Furniture is ever-present in most homes, serving functional and aesthetic purposes right across the home. From cabinets in the kitchen and bathroom to sofas in the living room and bedroom, it’s almost impossible to wish them away.
Unfortunately, choosing the right type of wood for furniture isn’t a walk in the park. That’s because different woods come in different strengths, finishes, and weather resistance. Whereas some are elegant and smooth, others are rougher but more durable. We’re summarized the pros and cons of the different wood types to help you make an informed decision.
Softwoods vs. Hardwoods
Perhaps we should kick off by getting the difference between softwoods and hardwoods, as these two terms can be confusing when choosing furniture.
Hardwoods are characterized by rich colors and naturally oily surfaces – qualities that make these woods extremely hard. Hardwoods can be exotic or domestic. Exotic hardwoods, including purpleheart, ebony, and jatoba, are the best in the business. They are the most durable category of woods. Indeed, exotic hardwoods can be left unfinished. However, they are also the most expensive type of wood.
Domestic hardwoods, including maple and oak, are more common and economical. They are also more workable. However, they lack the rich colors and oily texture of exotic hardwoods. They also don’t weather a well, typically requiring a finish to prevent oxidation and discoloring. That said, the lighter natural colors of domestic hardwoods make them easier to alter to blend with the surrounding décor.
Finally, softwoods, including pine, redwood, and cedar, are easily available woods that are easy to cut and shape. They are at the low end of the hardness scale, thus break more easily. Although softwoods are generally more affordable than hardwoods, knot-free cabinet-grade pieces can cost as much as hardwoods.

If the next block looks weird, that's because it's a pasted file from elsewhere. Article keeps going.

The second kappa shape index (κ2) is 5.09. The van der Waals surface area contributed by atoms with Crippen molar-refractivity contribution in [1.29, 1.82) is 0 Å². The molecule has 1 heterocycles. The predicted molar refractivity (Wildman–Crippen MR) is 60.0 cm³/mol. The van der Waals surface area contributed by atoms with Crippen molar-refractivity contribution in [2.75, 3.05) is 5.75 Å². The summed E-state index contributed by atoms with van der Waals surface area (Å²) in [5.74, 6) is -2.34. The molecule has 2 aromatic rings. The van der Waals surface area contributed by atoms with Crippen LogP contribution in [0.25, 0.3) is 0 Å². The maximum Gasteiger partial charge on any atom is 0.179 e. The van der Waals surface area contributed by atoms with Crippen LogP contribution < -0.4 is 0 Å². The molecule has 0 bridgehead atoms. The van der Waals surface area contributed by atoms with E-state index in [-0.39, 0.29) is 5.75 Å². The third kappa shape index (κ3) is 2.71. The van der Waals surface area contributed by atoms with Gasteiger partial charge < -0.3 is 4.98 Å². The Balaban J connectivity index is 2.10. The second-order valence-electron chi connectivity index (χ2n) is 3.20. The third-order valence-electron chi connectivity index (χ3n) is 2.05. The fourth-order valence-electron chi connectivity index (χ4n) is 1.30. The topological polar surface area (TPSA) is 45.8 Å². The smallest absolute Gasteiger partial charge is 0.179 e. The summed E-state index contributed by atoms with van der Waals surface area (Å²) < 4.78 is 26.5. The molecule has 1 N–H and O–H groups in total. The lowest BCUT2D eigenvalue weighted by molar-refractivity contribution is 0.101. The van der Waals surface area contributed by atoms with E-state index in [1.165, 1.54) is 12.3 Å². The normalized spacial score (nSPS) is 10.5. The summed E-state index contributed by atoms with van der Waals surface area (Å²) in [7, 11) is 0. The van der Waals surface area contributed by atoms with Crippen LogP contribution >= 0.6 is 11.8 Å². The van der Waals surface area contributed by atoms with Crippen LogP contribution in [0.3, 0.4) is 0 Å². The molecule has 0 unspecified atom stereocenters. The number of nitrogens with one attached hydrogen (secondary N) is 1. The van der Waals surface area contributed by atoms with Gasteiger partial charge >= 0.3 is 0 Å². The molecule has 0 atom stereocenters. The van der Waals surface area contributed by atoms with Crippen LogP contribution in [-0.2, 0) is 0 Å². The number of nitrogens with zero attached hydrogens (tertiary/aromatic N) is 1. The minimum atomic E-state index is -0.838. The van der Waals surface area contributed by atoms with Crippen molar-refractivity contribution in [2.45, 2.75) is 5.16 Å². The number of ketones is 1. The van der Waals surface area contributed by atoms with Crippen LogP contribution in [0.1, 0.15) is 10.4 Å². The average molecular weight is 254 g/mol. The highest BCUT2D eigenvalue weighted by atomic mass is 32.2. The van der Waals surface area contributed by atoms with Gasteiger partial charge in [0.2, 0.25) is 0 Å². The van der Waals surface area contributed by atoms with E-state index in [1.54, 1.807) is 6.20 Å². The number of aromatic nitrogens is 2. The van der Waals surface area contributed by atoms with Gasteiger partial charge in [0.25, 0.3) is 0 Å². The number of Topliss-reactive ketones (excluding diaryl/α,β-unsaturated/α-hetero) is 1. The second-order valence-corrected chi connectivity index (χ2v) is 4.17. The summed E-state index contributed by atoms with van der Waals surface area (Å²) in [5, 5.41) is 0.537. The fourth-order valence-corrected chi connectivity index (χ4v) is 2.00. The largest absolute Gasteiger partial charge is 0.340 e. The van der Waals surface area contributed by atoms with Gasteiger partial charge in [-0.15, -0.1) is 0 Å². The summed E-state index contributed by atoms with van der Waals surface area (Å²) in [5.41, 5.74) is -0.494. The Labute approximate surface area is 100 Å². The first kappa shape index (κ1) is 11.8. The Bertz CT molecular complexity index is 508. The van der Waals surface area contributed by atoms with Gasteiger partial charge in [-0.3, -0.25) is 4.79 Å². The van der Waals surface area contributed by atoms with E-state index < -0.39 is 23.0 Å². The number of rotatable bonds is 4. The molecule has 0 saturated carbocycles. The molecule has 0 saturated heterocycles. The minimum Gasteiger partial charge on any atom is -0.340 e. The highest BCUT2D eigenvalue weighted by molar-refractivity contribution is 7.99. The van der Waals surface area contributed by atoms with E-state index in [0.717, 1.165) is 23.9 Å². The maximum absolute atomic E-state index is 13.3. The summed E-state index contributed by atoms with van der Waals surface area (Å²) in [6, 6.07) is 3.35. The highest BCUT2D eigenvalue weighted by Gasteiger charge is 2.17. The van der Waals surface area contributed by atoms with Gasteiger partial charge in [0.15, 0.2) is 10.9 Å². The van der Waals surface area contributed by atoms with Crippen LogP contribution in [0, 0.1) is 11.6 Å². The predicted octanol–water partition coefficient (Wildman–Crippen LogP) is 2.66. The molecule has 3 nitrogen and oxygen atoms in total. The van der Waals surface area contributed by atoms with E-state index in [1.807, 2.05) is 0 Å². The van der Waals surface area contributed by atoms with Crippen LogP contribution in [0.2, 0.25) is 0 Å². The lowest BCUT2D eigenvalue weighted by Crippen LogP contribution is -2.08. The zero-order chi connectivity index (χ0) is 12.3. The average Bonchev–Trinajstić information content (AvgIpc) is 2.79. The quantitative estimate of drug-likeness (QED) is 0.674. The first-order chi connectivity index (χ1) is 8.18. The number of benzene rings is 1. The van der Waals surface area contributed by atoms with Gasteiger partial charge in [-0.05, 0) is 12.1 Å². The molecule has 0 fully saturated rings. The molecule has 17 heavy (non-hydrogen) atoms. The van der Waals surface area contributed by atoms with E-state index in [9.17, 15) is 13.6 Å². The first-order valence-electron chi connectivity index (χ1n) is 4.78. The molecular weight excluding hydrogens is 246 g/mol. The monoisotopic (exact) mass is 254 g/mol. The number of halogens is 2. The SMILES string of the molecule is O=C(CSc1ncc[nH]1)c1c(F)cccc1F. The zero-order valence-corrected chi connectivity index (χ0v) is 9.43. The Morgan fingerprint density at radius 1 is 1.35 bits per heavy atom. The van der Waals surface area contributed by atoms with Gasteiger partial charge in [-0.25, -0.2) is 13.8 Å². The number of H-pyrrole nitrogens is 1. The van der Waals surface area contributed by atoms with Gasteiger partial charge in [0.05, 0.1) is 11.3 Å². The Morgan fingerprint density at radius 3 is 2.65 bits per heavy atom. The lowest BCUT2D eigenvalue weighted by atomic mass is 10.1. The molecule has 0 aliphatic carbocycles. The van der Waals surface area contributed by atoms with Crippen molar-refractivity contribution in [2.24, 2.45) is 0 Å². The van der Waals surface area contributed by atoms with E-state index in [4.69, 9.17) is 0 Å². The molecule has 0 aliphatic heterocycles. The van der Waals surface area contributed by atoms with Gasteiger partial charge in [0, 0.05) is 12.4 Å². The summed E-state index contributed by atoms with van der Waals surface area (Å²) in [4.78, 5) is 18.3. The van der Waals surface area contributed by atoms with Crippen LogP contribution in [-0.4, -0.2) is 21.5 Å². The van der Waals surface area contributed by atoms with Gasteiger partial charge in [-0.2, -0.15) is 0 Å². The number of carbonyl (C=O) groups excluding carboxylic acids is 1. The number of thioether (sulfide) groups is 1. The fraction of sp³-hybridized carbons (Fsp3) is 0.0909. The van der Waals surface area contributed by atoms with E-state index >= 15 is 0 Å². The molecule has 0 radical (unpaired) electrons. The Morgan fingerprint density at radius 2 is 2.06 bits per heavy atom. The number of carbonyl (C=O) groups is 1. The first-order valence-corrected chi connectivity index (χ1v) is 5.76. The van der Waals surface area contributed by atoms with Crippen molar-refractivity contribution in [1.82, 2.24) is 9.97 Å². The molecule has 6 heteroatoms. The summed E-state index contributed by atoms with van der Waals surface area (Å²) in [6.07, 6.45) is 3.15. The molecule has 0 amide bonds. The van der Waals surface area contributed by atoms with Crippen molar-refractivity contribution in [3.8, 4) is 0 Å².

Now that we know the essential differences, let’s take a closer look at some of the most common softwoods and hardwoods.
A Breakdown of Softwoods
There are dozens of softwoods. However, the three most common options are pine, hemlock, and Douglas Fir.
1. Douglas Fir
Douglas Fir is rated among the strongest softwoods on the planet, even rivaling some hardwoods for strength. It can be stained and finished as a trim. However, it lacks distinct grain patterns. Douglas Fir is also one of the most expensive softwoods. Nevertheless, it’s one of the best softwoods for furniture.
If you’re looking for a quality wood type at a low price, pine wins, hands down. It is not as strong as fir or hemlock. It also tends to have more knots, which can compromise the aesthetic value and even strength. However, it’s incredibly affordable and one of the easiest to woodwork.
Hemlock wood, a versatile and unique type of lumber, strikes a balance between the qualities of fir and pine, making it an ideal choice for many woodworking projects. With its straight-grained and lightweight characteristics, hemlock wood is an especially appealing option for contemporary décor where clean lines and modern aesthetics are highly valued. The beauty and simplicity of this wood type lend itself to a wide variety of applications, from furniture and cabinetry to flooring and paneling.